`I would cry to myself: Why? Why? Why have they done this?'

Imagine if social workers took your children away for five years. That is what happened to three families in Ayrshire, whose children were ordered to be returned yesterday. John Arlidge spoke to one couple about their agony of waiting

At 9am on 23 June 1990 a 46-year-old builder left home and drove to the offices of the Strathclyde social work department in Ayr. He had never been there before; the only reason he was going there at all was that he had agreed to give a lift to a relative attending a care hearing.

It was a bright morning. He dropped the man off outside the office block and told him he would meet him later in a seafront car park. He had been assured that the hearing would not last long.

After several hours, the man had not shown up. Worried, the builder decided to pick up his daughter in Ayr and return to the social work offices to look for his relative. It was a decision he was to regret for the next five years.

At the door, a policeman who had been discussing an investigation into alleged child sexual abuse in Ayrshire with social workers asked the builder his name. When he replied, the officer paused. Did he have a 10-year-old daughter? "Yes, she's in the car." The officer asked the man to bring the girl to the office.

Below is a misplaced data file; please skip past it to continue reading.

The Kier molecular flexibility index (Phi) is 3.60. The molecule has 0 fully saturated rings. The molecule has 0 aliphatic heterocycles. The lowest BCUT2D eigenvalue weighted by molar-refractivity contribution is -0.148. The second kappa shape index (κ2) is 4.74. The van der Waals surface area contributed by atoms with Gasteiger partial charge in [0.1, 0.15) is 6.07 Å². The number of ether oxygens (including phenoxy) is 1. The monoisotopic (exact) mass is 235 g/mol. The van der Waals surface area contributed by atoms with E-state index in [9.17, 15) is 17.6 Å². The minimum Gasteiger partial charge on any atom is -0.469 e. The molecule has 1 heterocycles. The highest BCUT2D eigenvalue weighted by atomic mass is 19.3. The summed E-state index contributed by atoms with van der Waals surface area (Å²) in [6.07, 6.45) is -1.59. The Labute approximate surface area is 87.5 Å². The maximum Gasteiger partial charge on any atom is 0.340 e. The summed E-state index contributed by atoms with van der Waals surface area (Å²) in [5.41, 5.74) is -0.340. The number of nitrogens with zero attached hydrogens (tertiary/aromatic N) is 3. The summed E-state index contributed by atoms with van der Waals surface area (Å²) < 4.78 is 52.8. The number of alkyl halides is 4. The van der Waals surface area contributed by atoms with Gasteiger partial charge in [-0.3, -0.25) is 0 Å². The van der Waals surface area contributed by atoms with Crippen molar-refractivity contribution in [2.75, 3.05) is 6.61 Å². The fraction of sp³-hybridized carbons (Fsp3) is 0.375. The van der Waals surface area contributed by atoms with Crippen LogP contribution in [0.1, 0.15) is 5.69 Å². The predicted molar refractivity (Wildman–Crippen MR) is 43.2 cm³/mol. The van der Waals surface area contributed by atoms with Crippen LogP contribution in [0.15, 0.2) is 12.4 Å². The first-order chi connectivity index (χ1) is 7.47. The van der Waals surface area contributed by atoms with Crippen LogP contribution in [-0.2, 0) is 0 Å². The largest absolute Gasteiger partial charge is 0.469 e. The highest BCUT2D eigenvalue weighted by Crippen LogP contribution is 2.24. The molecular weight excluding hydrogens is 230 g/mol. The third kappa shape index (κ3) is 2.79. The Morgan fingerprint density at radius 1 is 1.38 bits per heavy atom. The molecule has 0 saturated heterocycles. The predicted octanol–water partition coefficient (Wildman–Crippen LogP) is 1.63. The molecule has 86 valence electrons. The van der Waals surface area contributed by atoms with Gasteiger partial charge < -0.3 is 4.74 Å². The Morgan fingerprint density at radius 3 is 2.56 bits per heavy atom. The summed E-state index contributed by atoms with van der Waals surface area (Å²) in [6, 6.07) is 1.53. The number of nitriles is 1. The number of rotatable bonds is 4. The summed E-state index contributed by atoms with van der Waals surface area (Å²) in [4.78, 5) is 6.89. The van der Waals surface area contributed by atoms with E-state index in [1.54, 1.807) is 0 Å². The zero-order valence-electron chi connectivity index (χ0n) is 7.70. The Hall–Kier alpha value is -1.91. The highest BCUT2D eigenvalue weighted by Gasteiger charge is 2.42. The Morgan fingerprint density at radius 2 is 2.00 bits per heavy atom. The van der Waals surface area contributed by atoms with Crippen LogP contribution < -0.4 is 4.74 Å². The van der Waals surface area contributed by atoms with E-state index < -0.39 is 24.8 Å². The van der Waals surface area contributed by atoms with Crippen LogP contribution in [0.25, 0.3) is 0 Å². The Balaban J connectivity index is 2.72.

There, social workers who had been attending a Children's Panel hearing into the alleged abuse earlier that day, said they wanted to "take the girl away for a few days for tests". Why? "Just a routine medical matter." The builder was reluctant, but it was made clear he had no choice. "Just a few days?" he asked. "Aye," one social worker replied. He kissed his daughter goodbye, found his relative, and left.